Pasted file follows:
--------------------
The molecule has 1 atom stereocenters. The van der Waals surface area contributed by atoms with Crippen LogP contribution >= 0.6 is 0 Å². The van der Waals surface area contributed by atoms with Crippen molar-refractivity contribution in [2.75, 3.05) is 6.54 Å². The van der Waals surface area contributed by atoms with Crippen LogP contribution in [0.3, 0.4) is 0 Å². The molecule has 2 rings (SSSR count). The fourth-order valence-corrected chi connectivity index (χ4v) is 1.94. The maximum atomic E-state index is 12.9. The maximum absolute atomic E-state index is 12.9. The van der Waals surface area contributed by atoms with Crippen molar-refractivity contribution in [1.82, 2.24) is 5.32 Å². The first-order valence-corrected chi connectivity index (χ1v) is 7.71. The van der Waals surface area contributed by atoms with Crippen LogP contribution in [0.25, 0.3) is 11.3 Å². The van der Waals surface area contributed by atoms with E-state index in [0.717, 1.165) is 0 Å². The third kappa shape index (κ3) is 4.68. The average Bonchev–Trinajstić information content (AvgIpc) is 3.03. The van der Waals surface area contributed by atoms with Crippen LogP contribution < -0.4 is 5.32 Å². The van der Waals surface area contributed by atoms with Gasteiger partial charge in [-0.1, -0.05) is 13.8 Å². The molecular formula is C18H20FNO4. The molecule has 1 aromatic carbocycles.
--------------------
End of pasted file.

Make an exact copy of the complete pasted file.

The molecule has 1 atom stereocenters. The van der Waals surface area contributed by atoms with Crippen LogP contribution >= 0.6 is 0 Å². The van der Waals surface area contributed by atoms with Crippen molar-refractivity contribution in [2.75, 3.05) is 6.54 Å². The van der Waals surface area contributed by atoms with Crippen LogP contribution in [0.3, 0.4) is 0 Å². The molecule has 2 rings (SSSR count). The fourth-order valence-corrected chi connectivity index (χ4v) is 1.94. The maximum atomic E-state index is 12.9. The maximum absolute atomic E-state index is 12.9. The van der Waals surface area contributed by atoms with Crippen molar-refractivity contribution in [1.82, 2.24) is 5.32 Å². The first-order valence-corrected chi connectivity index (χ1v) is 7.71. The van der Waals surface area contributed by atoms with Crippen LogP contribution in [0.25, 0.3) is 11.3 Å². The van der Waals surface area contributed by atoms with E-state index in [0.717, 1.165) is 0 Å². The third kappa shape index (κ3) is 4.68. The average Bonchev–Trinajstić information content (AvgIpc) is 3.03. The van der Waals surface area contributed by atoms with Crippen LogP contribution < -0.4 is 5.32 Å². The van der Waals surface area contributed by atoms with Gasteiger partial charge in [-0.1, -0.05) is 13.8 Å². The molecular formula is C18H20FNO4. The molecule has 1 aromatic carbocycles.